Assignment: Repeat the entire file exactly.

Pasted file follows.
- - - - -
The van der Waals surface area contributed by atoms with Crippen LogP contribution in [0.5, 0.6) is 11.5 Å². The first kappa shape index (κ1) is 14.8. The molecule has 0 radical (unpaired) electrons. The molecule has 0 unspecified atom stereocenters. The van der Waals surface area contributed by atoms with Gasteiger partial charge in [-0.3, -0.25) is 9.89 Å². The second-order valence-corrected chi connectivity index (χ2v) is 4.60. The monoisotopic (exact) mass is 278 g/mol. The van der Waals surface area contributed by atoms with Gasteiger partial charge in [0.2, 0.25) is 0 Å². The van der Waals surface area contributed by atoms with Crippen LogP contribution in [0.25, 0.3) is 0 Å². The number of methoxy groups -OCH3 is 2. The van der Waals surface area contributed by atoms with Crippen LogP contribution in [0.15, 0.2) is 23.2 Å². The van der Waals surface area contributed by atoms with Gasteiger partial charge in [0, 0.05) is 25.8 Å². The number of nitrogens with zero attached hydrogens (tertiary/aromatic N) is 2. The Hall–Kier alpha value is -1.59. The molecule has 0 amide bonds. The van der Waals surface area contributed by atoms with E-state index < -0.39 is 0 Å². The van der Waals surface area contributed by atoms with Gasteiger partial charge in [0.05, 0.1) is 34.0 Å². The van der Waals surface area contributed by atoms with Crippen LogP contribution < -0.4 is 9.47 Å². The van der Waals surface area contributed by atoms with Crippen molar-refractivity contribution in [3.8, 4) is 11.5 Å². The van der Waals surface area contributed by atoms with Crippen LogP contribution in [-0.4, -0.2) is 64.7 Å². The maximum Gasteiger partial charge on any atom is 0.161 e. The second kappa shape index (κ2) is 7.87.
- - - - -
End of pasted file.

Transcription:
The van der Waals surface area contributed by atoms with Crippen LogP contribution in [0.5, 0.6) is 11.5 Å². The first kappa shape index (κ1) is 14.8. The molecule has 0 radical (unpaired) electrons. The molecule has 0 unspecified atom stereocenters. The van der Waals surface area contributed by atoms with Gasteiger partial charge in [-0.3, -0.25) is 9.89 Å². The second-order valence-corrected chi connectivity index (χ2v) is 4.60. The monoisotopic (exact) mass is 278 g/mol. The van der Waals surface area contributed by atoms with Gasteiger partial charge in [0.2, 0.25) is 0 Å². The van der Waals surface area contributed by atoms with Crippen LogP contribution in [0.25, 0.3) is 0 Å². The number of methoxy groups -OCH3 is 2. The van der Waals surface area contributed by atoms with Crippen LogP contribution in [0.15, 0.2) is 23.2 Å². The van der Waals surface area contributed by atoms with Gasteiger partial charge in [0, 0.05) is 25.8 Å². The number of nitrogens with zero attached hydrogens (tertiary/aromatic N) is 2. The Hall–Kier alpha value is -1.59. The molecule has 0 amide bonds. The van der Waals surface area contributed by atoms with E-state index < -0.39 is 0 Å². The van der Waals surface area contributed by atoms with Gasteiger partial charge in [0.05, 0.1) is 34.0 Å². The van der Waals surface area contributed by atoms with Crippen LogP contribution < -0.4 is 9.47 Å². The van der Waals surface area contributed by atoms with Crippen molar-refractivity contribution in [3.8, 4) is 11.5 Å². The van der Waals surface area contributed by atoms with Crippen LogP contribution in [-0.4, -0.2) is 64.7 Å². The maximum Gasteiger partial charge on any atom is 0.161 e. The second kappa shape index (κ2) is 7.87.